Two men at your library

The theme for YALSA's Teen Tech Week this year was Tune In @ Your Library. When this theme was used for the teens' summer reading program a few years ago, some of my colleagues heard it as "two men" at your library. I will always think of it as "two men".

So, what did I plan for "two men" this year?

Today I had a circuit bending workshop at the library. It was presented by Beatrix*Jar, an electronic sound art duo. They are awesome, and lead a very very good workshop for teens.

Basically, they take battery operated (that's a key point. battery operated. no electrocution on their, or my watch!) devices and rewire the circuit board to create new sounds. In the workshop they took apart a Casio keyboard, tried different wiring until they found an effect they liked, then soldered it in place with a new switch. Then the kids got to dig through their box and pull out other keyboards and educational toys from the 80s and give a try at rewiring the sounds.

I'm not doing justice to how cool circuit bending is. I started to wonder if it was just cool to me because it never occurred to me to take something apart and make up my own use for it, but no. It's cool. Check this out...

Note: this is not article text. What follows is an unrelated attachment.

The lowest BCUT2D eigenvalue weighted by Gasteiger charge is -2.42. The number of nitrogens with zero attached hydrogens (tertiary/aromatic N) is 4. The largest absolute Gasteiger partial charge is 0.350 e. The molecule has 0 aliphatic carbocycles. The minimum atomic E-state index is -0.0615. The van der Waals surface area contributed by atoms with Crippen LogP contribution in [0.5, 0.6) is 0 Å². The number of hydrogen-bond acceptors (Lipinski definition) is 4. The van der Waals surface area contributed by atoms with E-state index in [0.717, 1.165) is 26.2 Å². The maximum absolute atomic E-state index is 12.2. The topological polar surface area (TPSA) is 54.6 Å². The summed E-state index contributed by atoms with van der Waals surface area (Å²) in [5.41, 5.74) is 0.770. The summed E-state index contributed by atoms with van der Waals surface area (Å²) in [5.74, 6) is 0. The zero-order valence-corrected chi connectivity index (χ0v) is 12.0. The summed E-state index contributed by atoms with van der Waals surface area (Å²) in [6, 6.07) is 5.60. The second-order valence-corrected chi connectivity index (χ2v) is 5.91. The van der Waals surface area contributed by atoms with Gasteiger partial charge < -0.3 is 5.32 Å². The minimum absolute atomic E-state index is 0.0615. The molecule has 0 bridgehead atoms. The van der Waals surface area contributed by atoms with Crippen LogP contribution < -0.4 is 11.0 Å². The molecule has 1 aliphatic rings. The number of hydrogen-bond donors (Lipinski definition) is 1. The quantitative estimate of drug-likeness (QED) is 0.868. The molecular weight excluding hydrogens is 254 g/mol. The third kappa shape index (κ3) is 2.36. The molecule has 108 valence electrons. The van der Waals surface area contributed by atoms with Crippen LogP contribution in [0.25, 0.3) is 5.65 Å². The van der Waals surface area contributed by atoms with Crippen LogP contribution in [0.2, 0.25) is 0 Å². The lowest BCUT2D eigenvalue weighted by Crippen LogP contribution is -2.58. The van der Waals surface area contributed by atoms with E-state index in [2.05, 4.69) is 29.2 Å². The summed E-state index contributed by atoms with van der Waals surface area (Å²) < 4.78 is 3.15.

My library system does Teen Tech Month as its way of participating in Teen Tech Week. Why? There are a lot of non-print resources available for recreation and education these days, and it's important to recognize that that people need to be technologically literate. And, it's important to me that librarians be considered as qualified, knowledgeable and trusted go-to people when it comes to information technology (as well as print resources), and that the resources and services we provide are seen as relevant and current.

I must keep this underlying professional reason in mind as I get ready for my next Teen Tech Month program -- a techie book discussion / Twilight party. I am geeked about the google map we're going to create of all the events that take place over the course of the books. I also must tame my inner-nerd by then, to keep it at a minimum.

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